First, the national government needs to prioritize budget transfer to the regions with the lowest health status, pairing them with close technical assistance to improve their managing capacity. The regions must set the expected health status and amount of budget required to achieve that. For instance, the regencies of Pegunungan Bintang in Papua and Gayo Lues in Aceh need to identify which of the 24 health indicators they must tackle to improve their health indexes to say, 0.4 or 0.5 over a certain period of time.

 Is it the high prevalence of undernourished and malnourished children under five years of age? Or the low prevalence of households with proper sanitation? What sort of services are the most effective to tackle the problems? If nutrition is the issue, is it because of issues with access, availability or utilization of food? Or is it more because of a distributional problem? Is government-supported supplemental feeding or promotions to improve knowledge and  awareness of mothers more appropriate? At the programmatic level, it is important to ensure that local governments stay focused on achieving the set targets. 

Second, there must be sufficient space and flexibility for the regional governments to address their specific key issues to improve their health statuses. While it is good to have budget programs like DAK and deconcentration funds that aim to synchronize national targets nationwide, the menu must not be set rigidly by the national government, at least not at the activity or output level, but only at the outcome level. 

 For instance, the DAK are set mostly for infrastructure, but not for recruitment of additional health workers or for their incentives, which are more needed by a regency or municipality. Budget for recruitment, wages and incentives are taken from other budget posts, usually not under the authority of local governments. If the outcome is to improve nutritional status, would it be more effective to educate mothers on how to utilize locally available foods or to build therapeutic feeding centers and the subsequent procurements? 

Third, an emphasis must be given, again, to improve local governments’ capacities to manage and implement health policies and programs. What has mostly happened in Indonesia, in health, as well as in other sectors, is a contradiction: most regions have low budget absorption, while their health indicators are poor.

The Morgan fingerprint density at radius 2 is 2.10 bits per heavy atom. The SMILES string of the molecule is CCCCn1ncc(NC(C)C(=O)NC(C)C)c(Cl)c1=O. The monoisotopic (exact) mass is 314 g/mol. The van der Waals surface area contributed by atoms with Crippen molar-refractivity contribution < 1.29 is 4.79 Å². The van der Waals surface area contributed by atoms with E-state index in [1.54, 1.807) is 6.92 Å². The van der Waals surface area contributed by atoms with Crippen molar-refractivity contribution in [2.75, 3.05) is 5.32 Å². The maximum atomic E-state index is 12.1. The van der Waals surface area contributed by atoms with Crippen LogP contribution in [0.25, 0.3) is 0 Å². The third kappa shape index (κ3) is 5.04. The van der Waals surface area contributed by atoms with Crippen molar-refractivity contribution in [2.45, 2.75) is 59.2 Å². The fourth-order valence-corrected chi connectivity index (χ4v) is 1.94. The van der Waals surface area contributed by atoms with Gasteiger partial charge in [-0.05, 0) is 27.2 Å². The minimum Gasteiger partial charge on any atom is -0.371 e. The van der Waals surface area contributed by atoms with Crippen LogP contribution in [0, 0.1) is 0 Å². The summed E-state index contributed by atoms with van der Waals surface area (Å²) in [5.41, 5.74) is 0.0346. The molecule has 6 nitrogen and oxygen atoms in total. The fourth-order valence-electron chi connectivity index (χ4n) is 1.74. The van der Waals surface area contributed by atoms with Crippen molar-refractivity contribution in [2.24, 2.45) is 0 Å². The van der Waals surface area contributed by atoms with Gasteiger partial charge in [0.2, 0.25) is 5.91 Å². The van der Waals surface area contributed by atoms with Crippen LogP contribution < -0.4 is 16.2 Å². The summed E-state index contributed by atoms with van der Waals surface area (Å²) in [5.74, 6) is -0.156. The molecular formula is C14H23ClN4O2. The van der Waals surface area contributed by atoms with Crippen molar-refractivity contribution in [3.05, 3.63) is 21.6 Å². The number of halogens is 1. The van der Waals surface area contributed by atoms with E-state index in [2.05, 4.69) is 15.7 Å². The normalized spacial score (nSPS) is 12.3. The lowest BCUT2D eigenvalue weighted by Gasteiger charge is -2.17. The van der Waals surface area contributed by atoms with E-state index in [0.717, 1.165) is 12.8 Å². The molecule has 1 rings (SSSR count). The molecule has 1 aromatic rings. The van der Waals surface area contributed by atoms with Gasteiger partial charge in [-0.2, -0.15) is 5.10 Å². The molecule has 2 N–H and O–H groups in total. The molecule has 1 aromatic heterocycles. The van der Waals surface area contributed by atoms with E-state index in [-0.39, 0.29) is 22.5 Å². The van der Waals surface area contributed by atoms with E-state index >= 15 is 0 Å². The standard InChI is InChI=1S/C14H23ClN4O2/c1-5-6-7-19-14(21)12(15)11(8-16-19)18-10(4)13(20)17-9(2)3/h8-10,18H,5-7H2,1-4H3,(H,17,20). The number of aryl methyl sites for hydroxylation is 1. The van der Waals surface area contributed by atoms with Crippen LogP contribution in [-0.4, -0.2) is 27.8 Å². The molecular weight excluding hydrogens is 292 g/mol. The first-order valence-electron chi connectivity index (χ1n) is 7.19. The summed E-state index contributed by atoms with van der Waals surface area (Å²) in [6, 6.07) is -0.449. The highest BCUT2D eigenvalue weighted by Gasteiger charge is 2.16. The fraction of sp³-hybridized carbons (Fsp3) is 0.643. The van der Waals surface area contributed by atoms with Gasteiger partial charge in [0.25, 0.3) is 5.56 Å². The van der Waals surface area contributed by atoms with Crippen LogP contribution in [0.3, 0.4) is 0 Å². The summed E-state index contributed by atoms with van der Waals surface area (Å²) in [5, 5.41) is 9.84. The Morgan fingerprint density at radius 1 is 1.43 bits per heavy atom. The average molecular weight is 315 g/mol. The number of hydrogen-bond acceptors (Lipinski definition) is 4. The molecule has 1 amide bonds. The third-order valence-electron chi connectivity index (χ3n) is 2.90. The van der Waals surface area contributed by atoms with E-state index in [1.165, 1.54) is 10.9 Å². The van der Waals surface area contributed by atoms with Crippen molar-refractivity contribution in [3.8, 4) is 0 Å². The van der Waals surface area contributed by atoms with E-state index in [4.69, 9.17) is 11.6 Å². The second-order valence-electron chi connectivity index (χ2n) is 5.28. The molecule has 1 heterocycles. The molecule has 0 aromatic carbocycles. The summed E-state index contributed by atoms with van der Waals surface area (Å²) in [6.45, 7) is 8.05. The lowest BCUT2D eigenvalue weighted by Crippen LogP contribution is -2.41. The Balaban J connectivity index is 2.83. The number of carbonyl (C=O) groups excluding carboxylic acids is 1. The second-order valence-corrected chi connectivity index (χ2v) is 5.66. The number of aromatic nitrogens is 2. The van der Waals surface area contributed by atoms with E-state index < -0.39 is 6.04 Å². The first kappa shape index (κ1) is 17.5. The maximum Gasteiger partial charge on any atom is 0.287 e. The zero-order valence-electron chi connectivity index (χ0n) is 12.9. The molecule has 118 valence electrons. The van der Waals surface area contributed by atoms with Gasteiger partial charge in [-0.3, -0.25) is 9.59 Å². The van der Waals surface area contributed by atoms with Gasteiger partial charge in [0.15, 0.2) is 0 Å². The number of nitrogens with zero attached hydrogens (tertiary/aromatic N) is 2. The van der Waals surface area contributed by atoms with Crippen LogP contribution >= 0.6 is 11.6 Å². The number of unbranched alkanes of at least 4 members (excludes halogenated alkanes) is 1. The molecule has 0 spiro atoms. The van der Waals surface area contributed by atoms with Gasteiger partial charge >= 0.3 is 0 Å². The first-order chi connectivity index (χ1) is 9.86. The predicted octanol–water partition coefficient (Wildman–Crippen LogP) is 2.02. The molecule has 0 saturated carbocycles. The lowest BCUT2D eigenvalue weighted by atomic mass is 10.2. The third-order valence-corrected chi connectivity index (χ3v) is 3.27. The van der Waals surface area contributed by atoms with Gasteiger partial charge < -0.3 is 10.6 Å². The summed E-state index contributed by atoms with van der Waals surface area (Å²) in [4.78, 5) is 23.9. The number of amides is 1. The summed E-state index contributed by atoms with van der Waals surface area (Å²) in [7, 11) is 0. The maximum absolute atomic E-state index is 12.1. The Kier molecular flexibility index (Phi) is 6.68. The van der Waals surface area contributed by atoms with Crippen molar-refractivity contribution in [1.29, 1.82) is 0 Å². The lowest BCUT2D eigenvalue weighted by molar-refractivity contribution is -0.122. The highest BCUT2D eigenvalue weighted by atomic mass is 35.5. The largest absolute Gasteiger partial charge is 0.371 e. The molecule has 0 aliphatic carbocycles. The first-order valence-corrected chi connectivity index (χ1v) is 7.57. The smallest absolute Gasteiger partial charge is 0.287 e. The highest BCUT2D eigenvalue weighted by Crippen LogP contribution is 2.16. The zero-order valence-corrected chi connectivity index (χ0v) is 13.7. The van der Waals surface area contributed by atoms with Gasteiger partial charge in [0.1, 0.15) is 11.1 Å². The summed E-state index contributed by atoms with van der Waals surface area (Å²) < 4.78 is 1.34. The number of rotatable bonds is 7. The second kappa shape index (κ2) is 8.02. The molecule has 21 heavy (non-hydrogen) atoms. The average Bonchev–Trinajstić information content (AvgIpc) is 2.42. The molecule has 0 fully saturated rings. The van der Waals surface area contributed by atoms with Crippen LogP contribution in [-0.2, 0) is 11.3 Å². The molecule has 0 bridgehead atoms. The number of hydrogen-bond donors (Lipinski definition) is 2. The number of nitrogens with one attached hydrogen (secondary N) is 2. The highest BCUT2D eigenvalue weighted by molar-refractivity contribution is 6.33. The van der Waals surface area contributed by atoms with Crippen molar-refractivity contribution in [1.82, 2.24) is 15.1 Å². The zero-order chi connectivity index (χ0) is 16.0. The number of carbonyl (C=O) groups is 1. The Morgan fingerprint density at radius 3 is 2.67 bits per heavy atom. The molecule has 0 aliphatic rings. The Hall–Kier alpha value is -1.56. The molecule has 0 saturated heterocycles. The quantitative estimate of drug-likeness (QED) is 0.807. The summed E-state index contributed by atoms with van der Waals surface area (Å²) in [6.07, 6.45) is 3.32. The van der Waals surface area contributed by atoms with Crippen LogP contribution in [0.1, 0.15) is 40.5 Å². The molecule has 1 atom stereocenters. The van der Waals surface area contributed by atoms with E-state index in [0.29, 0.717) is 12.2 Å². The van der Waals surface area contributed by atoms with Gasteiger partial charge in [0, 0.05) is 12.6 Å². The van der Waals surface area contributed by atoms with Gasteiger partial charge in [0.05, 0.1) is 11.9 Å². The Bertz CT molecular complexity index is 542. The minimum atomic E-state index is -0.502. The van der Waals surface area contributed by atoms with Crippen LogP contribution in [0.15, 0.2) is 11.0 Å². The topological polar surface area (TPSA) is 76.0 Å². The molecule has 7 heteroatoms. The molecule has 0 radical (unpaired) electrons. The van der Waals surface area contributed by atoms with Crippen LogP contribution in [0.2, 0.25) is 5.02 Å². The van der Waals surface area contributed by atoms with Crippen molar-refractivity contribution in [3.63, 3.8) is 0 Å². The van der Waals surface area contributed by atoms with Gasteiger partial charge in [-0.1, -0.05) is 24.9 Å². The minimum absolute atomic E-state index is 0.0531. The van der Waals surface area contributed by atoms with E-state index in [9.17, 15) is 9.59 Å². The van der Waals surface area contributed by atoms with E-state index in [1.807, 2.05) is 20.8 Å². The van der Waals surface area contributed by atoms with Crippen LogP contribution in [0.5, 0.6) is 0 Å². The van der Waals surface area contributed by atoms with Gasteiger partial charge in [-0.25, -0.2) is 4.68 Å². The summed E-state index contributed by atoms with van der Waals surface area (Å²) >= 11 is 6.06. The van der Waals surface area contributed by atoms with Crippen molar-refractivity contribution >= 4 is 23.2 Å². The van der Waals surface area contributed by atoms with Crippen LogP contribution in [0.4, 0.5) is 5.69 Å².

East Nusa Tenggara (NTT) province for instance, is one of the provinces with the most health problems. Yet, the absorption of the health budget was less than 50 percent of the allocation. Lack of capacity of the local government to manage health programs and budget must not cause a burden to the population that they have to serve. Identifying gaps and areas for improvement in local governments will be the important first step to improve their capacity. The role of the national government should also be on facilitating cross-learning across the nation, because many regions have been able to achieve good health outcomes. 

Last but not least, it is important to bear in mind that health statuses and outcomes are just the results of many other factors. Infrastructure, environment, educational levels, culture and tradition and so on remain the influential underlying causes of health problems. Synergy with other sectors is a must to approach health problems holistically. Synergy is also needed to close the gap between different regions in Indonesia. If the regencies with the lowest health statuses are able to catch up in some significant indicators, they will cumulatively narrow the health inequality between regions. As such, all Indonesians will enjoy a healthy and high quality life, not just those who live in certain regions and those who come from certain social segments.


Victoria Fanggidae

The writer is a program and research manager at Perkumpulan Prakarsa (Center for Welfare Studies), Jakarta, and a postgraduate from the University of Melbourne’s Development Studies Program.

Published: The Jakarta Post’s Outlook 2014 – Analyses, challenges and opportunities in the year of choices, January 2014